Wednesday, October 29, 2008

VFN is in Paris

Okay, so VFN will only be in Paris for six hours, but it still counts. Well, maybe not since I'll be in the airport the whole time... (Note to readers: I have been to Paris before. Just not for six years.)

Anyway, I'm on my way to Morocco for my Fulbright Teaching Exchange! I'm excited, nervous, exhausted, and all sorts of emotions all jumbled into one.

Now is a good time to announce my Morocco blog:

http://angieinmorocco.blogspot.com

I created a separate blog for my Morocco adventures so that my students could follow along without being overwhelmed by the intelligence and profoundness that is VFN.

I won't be updating VFN while I'm in North Africa. Steve was offered a position as interim editor of VFN, but he declined. I will return after December 14th, so DON'T ABANDON ME. Please.




P.S. Lest you worry that my Moroccan experience will keep me from exercising my right to voice my opinion in the future of America, I offer the following proof that I voted:





Hey State of Alaska! Thanks for sending my absentee ballot in time! (You'll notice I took the picture before I filled in the bubbles. That was on purpose. I didn't want to offend any friends and/or family members who may have different political philosophies than me. VFN needs all the readers it can get. It doesn't have the luxury of pontificating opinions with reckless abandon.)

Friday, October 24, 2008

Field Trip: New Playground

Shishmaref School got a new playground this year. This has been a colossal event to the kiddos in town. Steve and I took a jaunt down to the playground (before the snow fell), and I thought I'd bring VFN's faithful readers along for the ride...

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Here is the playground in all its splendor. To truly appreciate it, you have to know that our old playground was tiny and WITHOUT SWINGS (doesn't that seem criminal?).



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One of the coolest features of the new playground is the vortex. It appears to be a type of merry-go-round. The kids use it to pile up on top of each other and then fight about whose turn it is to get off.



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I took a few twirls on the vortex. It was fun. It had all of the thrill of a merry-go-round without the omnipresent risk of flying off to your doom. I appreciated that.



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Steve enjoyed spinning kids as fast as possible. He gets a real kick out of making people almost throw up.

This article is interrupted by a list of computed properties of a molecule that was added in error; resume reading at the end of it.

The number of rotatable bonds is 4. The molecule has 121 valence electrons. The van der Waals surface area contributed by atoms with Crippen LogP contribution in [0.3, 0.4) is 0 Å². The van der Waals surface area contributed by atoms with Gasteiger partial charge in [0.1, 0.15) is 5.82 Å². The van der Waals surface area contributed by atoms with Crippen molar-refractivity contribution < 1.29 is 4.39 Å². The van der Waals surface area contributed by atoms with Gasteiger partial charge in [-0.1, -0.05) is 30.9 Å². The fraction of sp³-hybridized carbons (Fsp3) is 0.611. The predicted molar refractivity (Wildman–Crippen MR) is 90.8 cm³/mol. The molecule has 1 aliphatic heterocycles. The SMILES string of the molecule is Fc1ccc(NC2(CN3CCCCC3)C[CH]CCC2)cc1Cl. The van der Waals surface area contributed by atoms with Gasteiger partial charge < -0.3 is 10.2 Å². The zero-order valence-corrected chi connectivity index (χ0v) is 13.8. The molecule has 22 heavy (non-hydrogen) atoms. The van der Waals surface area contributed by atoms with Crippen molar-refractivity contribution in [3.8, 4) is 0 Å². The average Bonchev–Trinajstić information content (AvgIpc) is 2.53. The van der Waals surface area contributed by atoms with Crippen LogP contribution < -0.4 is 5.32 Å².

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Another cool feature of the playground is the steering wheel. You may not be impressed, but wait until you see the next picture.



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A gear shifter!!!! That's brilliant. If I had one of these growing up, my life would have been a lot easier (I learned how to drive a stick in front of an audience of middle-aged men. I was working at the paper mill in Lewiston the summer after my freshman year of college. Part of my job included driving an ancient truck. It was scary. I didn't like it).



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The second best feature of the playground is the swings. I don't think any playground should be without swings. I have always loved swings, even though I received the only pink slip of my entire elementary career while on a swing (hey playground monitor at Grantham Elementary, I'm sorry! I didn't know that having four people at a time on one swing was against the rules! I was only a kindergartener).



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The Shishmaref kids were extraordinarily impressed with how high I could go on the swing. I tried to explain the physics of why I could go higher, but I failed miserably. (VFN extends moderately sincere apologies to anybody that is offended by the above picture. It seemed necessary to illustrate exactly how high I was able to go on the swing. Thank you for understanding.)

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Without a doubt, the best feature of the playground is the adorable kids that hang around.


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Seriously, be still my heart...


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This girl is cute AND sweet!



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I'll never get tired of watching these kiddos have fun.



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They remind me of everything I love about Shishmaref.

Wednesday, October 22, 2008

Social Studies Rocks: Mock Election

A Message From Your Friendly Neighborhood Social Studies Teacher

This is a message from your friendly neighborhood social studies teacher reminding you to vote in the upcoming election or any election that might be happening in your respective country/state/province/city/village. If the students of Shishmaref can vote, you can too.




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The Shishmaref Mock Election was school-wide, but it was kind of sponsored by my older kids. We started by making posters to hang in the elementary school hallway.